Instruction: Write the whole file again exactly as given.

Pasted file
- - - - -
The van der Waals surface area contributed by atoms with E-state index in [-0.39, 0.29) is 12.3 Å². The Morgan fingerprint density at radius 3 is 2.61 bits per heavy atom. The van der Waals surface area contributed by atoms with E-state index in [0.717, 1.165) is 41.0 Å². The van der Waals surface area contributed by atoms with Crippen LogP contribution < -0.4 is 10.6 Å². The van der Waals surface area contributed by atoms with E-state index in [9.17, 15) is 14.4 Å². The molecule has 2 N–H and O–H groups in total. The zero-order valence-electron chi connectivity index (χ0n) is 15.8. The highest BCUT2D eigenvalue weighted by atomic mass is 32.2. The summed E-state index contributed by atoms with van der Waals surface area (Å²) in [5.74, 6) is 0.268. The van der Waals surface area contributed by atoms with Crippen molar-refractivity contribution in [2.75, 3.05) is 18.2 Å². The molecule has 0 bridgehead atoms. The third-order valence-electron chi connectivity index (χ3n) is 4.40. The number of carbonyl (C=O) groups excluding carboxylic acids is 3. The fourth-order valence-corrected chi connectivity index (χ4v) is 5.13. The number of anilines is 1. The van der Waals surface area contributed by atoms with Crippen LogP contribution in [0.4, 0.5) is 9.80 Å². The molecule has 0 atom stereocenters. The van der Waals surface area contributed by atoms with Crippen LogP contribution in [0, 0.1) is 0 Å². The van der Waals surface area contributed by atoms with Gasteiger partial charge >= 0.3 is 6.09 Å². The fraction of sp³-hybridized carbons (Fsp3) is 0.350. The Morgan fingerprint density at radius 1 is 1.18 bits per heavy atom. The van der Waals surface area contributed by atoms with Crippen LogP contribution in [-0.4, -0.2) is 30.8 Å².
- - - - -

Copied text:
The van der Waals surface area contributed by atoms with E-state index in [-0.39, 0.29) is 12.3 Å². The Morgan fingerprint density at radius 3 is 2.61 bits per heavy atom. The van der Waals surface area contributed by atoms with E-state index in [0.717, 1.165) is 41.0 Å². The van der Waals surface area contributed by atoms with Crippen LogP contribution < -0.4 is 10.6 Å². The van der Waals surface area contributed by atoms with E-state index in [9.17, 15) is 14.4 Å². The molecule has 2 N–H and O–H groups in total. The zero-order valence-electron chi connectivity index (χ0n) is 15.8. The highest BCUT2D eigenvalue weighted by atomic mass is 32.2. The summed E-state index contributed by atoms with van der Waals surface area (Å²) in [5.74, 6) is 0.268. The van der Waals surface area contributed by atoms with Crippen molar-refractivity contribution in [2.75, 3.05) is 18.2 Å². The molecule has 0 bridgehead atoms. The third-order valence-electron chi connectivity index (χ3n) is 4.40. The number of carbonyl (C=O) groups excluding carboxylic acids is 3. The fourth-order valence-corrected chi connectivity index (χ4v) is 5.13. The number of anilines is 1. The van der Waals surface area contributed by atoms with Crippen LogP contribution in [0.4, 0.5) is 9.80 Å². The molecule has 0 atom stereocenters. The van der Waals surface area contributed by atoms with Crippen LogP contribution in [0, 0.1) is 0 Å². The van der Waals surface area contributed by atoms with Gasteiger partial charge >= 0.3 is 6.09 Å². The fraction of sp³-hybridized carbons (Fsp3) is 0.350. The Morgan fingerprint density at radius 1 is 1.18 bits per heavy atom. The van der Waals surface area contributed by atoms with Crippen LogP contribution in [-0.4, -0.2) is 30.8 Å².